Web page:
But in Illinois, weeks can, and often do, go by between legislative passage and the governor’s signing or veto of legislation.
“There is lobbying that goes on with the governor’s office for sure,” Rep. Elaine Nekritz says of the waiting period. “The three governors I have served with have taken their time in evaluating and signing the bills. I believe all three took full advantage of the 60-day time frame.”
No state comes close to the 60-day window allotted to Illinois’ governors, but this unique constitutional provision is consistent with the “extraordinary veto power” granted to the executive branch, says former Illinois state senator Rick Winkel.
With $84 million set aside in the new state biennial budget as incentive, Indiana is challenging its cities to work more closely together on projects that make their part of the state a more attractive place to live and work. In emphasizing collaboration over competition, the Regional Cities Initiative marks a new approach to economic development in Indiana. But as Rep. Ed Clere notes, it seeks to address an old problem. “The biggest economic issue we’re trying to address is attracting talent by improving quality of place,” he says. “Population stagnation has been identified as a significant threat to Indiana’s economic growth.”
Ask employers what their biggest challenges are, and one of the first responses will often be the difficulty in filling jobs with qualified workers. Ask policymakers what the biggest challenges facing their state’s economy are, and it won’t be long before they mention the need to build a trained workforce — one that can fill good-paying jobs and enable individual economic mobility.
This policy challenge is particularly acute in regard to middle-skill jobs — those requiring more than a high school diploma, such as an associate’s degree, certificate or other postsecondary credential, but not necessarily a bachelor’s degree. Last year, in fact, none of the 10 fastest-growing occupations required bachelor’s degrees, according to the U.S. Bureau of Labor Statistics. Workers could instead qualify for these jobs through such means as skills certificates, on-the-job training or apprenticeships.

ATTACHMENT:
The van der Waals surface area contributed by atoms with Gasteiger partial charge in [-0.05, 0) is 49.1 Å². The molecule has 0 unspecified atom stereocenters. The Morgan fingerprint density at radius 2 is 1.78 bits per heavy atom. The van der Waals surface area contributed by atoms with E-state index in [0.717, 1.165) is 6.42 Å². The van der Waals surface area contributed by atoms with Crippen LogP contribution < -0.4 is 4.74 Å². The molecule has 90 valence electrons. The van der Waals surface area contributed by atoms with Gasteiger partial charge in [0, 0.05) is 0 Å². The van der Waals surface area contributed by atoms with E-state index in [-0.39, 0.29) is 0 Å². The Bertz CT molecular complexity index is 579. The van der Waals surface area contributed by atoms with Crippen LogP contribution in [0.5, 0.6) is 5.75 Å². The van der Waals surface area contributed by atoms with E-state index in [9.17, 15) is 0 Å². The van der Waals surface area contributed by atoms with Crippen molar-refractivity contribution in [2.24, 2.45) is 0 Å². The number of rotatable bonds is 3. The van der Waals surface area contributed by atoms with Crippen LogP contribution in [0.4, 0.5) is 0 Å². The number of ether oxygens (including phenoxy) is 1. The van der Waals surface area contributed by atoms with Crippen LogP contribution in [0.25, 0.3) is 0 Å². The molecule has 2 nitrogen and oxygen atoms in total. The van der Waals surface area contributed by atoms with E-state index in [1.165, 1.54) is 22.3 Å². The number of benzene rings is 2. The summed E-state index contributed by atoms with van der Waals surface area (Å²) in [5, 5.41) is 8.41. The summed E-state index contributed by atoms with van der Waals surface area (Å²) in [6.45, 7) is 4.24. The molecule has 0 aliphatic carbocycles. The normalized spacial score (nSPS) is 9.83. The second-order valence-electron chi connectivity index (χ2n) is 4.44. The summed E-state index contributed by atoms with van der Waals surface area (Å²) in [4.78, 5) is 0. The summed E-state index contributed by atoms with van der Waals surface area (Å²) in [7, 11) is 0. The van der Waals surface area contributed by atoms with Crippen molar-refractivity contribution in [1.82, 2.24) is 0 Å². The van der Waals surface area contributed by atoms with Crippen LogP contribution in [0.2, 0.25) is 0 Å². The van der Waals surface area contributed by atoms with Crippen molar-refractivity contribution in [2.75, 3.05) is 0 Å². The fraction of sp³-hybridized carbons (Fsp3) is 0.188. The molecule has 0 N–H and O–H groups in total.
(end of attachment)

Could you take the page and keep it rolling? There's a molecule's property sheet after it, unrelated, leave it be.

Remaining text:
In an effort to match state policy with these labor-market realities, new legislation is being introduced and innovative programs are being implemented across the Midwest that target middle-skill jobs and workers.
Through a mix of legislation and actions taken by governors, new initiatives are being launched in states across the Midwest to remove workforce barriers and to help get more disabled individuals into the workforce.
In just a few short years, the presence of ride-sharing companies such as Uber, Lyft and Sidecar has spread to more than 60 metropolitan areas across the country — 15 of which are in the Midwest. With a simple tap of a button on a smartphone application, a passenger can connect with a driver. The driver, using his or her personal vehicle, then provides a ride to a desired location, oftentimes at much cheaper prices than a traditional taxi or car service.
Should these ride-sharing companies fall under the same licensing and insurance regulations as taxi and limousine services? Should they fall under a new type of classification of service, or not be regulated at all? These are some of the questions that states and municipalities have begun to address with the rise in ride-sharing.